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Markets update: Italian jitters calmer with Spain and NFP in focus

As jitters over Italy’s political situation calmed down yesterday, risk-sensitive assets rallied across the board. Haven bonds and yen fell, while stocks rose sharply amid hopes that fresh elections may be avoided. The major FX pairs also created bullish-looking candles on their daily charts, as the dollar eased back. Unfortunately though, the bullish euphoria has faded and there hasn’t been much follow-through in the first half of Thursday’s session. Understandably, some market participants want to see actual progress in the Italian political stalemate. Meanwhile, Spain is the next European country to test the region’s stability as Prime Minister, Mariano Rajoy, faces a confidence vote by Friday. Then there’s that nagging trade dispute between the world’s largest economies – the US and China – while NAFTA talks have also stalled. On top of all this, speculators have to consider the impact of Friday’s payrolls data on indices and the dollar and what this may mean for the major FX pairs and buck-denominated gold and silver. But despite all these concerns, the second half of Thursday’s session could be more eventful once US traders join the game.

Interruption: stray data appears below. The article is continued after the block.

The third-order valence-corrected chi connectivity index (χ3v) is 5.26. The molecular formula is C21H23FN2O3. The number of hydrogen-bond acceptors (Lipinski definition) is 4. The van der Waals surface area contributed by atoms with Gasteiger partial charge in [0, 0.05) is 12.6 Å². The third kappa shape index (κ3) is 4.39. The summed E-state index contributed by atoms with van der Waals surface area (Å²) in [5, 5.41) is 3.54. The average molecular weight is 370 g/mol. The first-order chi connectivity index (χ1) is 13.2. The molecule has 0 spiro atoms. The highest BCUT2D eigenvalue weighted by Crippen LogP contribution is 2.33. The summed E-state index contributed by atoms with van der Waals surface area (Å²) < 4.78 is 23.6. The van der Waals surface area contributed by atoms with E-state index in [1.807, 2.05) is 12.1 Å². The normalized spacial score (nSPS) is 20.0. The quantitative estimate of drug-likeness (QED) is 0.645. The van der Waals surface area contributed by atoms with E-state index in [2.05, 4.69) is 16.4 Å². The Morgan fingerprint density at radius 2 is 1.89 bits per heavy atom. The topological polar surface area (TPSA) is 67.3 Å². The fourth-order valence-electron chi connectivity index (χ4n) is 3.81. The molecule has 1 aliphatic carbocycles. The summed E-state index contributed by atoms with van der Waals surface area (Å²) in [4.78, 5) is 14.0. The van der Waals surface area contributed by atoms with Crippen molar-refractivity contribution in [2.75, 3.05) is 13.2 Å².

Data recap: Eurozone inflation jumps

Meanwhile there’s been plenty of macro pointers released earlier today with data from the Eurozone being surprisingly strong, although they failed to make much of an immediate impact. Eurozone CPI beat expectations at 1.9% y/y in May versus 1.6% expected and up sharply from 1.2% previously, with core CPI also stronger at 1.1%. Inflation was boosted by a jump in energy prices which pushed French inflation to a six-year high. Inflation in Germany, Spain and Italy were all stronger than anticipated as well. Energy prices were up 6.1% on year; the price of food, alcohol and tobacco also posted a rise of 2.6%. Meanwhile the Swiss economy expanded by 0.6% in Q1 and retail sales were up 2.2% year-over-year versus a fall of 1.4% expected. Overnight, China's manufacturing (51.9) and non-manufacturing (54.9) PMIs both came in ahead of expectations, while in Japan industrial production was weaker at +0.3% m/m vs. 1.5% expected though housing starts topped at +0.3% y/y vs. -8.8% expected. And from Australia, Private Capital Expenditure printed +0.4% q/q vs. +0.8% expected while the key data from New Zealand was ANZ Business Confidence which deteriorated further to -27.2 from -23.4.


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